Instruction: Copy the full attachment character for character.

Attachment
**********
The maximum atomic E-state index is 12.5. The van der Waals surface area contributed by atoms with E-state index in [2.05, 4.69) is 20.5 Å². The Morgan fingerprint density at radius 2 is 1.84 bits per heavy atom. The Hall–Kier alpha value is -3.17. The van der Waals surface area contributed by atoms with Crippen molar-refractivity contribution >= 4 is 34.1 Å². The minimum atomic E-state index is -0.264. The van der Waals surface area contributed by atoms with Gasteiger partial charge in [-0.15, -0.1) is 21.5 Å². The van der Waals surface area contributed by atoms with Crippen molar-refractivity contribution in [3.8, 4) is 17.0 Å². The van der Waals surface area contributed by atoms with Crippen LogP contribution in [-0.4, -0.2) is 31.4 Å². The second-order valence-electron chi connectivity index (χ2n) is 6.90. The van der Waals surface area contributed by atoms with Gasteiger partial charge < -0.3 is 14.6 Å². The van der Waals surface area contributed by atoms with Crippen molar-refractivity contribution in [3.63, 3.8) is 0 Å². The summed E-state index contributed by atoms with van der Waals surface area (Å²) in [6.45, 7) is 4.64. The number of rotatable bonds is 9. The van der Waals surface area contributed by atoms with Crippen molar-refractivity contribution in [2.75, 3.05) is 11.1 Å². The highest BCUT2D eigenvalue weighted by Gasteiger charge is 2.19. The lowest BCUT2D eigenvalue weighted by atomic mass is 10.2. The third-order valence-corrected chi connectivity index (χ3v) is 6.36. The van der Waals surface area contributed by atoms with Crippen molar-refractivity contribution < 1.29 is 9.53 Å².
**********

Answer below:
The maximum atomic E-state index is 12.5. The van der Waals surface area contributed by atoms with E-state index in [2.05, 4.69) is 20.5 Å². The Morgan fingerprint density at radius 2 is 1.84 bits per heavy atom. The Hall–Kier alpha value is -3.17. The van der Waals surface area contributed by atoms with Crippen molar-refractivity contribution >= 4 is 34.1 Å². The minimum atomic E-state index is -0.264. The van der Waals surface area contributed by atoms with Gasteiger partial charge in [-0.15, -0.1) is 21.5 Å². The van der Waals surface area contributed by atoms with Crippen molar-refractivity contribution in [3.8, 4) is 17.0 Å². The van der Waals surface area contributed by atoms with Crippen LogP contribution in [-0.4, -0.2) is 31.4 Å². The second-order valence-electron chi connectivity index (χ2n) is 6.90. The van der Waals surface area contributed by atoms with Gasteiger partial charge < -0.3 is 14.6 Å². The van der Waals surface area contributed by atoms with Crippen molar-refractivity contribution in [3.63, 3.8) is 0 Å². The summed E-state index contributed by atoms with van der Waals surface area (Å²) in [6.45, 7) is 4.64. The number of rotatable bonds is 9. The van der Waals surface area contributed by atoms with Crippen molar-refractivity contribution in [2.75, 3.05) is 11.1 Å². The highest BCUT2D eigenvalue weighted by Gasteiger charge is 2.19. The lowest BCUT2D eigenvalue weighted by atomic mass is 10.2. The third-order valence-corrected chi connectivity index (χ3v) is 6.36. The van der Waals surface area contributed by atoms with Crippen molar-refractivity contribution < 1.29 is 9.53 Å².